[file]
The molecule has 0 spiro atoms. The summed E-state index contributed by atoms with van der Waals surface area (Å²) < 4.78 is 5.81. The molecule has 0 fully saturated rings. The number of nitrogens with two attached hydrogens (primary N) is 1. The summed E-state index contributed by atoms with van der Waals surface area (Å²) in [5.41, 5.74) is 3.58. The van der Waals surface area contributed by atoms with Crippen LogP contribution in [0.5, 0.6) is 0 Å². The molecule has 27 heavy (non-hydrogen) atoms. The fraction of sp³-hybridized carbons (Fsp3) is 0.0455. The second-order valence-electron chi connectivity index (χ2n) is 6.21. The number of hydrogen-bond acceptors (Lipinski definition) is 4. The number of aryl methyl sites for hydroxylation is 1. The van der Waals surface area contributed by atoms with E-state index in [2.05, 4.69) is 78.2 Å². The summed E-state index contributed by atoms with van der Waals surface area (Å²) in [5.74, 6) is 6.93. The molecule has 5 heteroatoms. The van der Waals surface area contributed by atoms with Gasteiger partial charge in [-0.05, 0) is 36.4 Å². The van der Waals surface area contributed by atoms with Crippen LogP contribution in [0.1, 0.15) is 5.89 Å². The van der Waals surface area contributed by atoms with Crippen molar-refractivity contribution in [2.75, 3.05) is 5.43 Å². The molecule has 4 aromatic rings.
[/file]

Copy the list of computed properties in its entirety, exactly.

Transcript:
The molecule has 0 spiro atoms. The summed E-state index contributed by atoms with van der Waals surface area (Å²) < 4.78 is 5.81. The molecule has 0 fully saturated rings. The number of nitrogens with two attached hydrogens (primary N) is 1. The summed E-state index contributed by atoms with van der Waals surface area (Å²) in [5.41, 5.74) is 3.58. The van der Waals surface area contributed by atoms with Crippen LogP contribution in [0.5, 0.6) is 0 Å². The molecule has 27 heavy (non-hydrogen) atoms. The fraction of sp³-hybridized carbons (Fsp3) is 0.0455. The second-order valence-electron chi connectivity index (χ2n) is 6.21. The number of hydrogen-bond acceptors (Lipinski definition) is 4. The number of aryl methyl sites for hydroxylation is 1. The van der Waals surface area contributed by atoms with E-state index in [2.05, 4.69) is 78.2 Å². The summed E-state index contributed by atoms with van der Waals surface area (Å²) in [5.74, 6) is 6.93. The molecule has 5 heteroatoms. The van der Waals surface area contributed by atoms with Gasteiger partial charge in [-0.05, 0) is 36.4 Å². The van der Waals surface area contributed by atoms with Crippen LogP contribution in [0.1, 0.15) is 5.89 Å². The van der Waals surface area contributed by atoms with Crippen molar-refractivity contribution in [2.75, 3.05) is 5.43 Å². The molecule has 4 aromatic rings.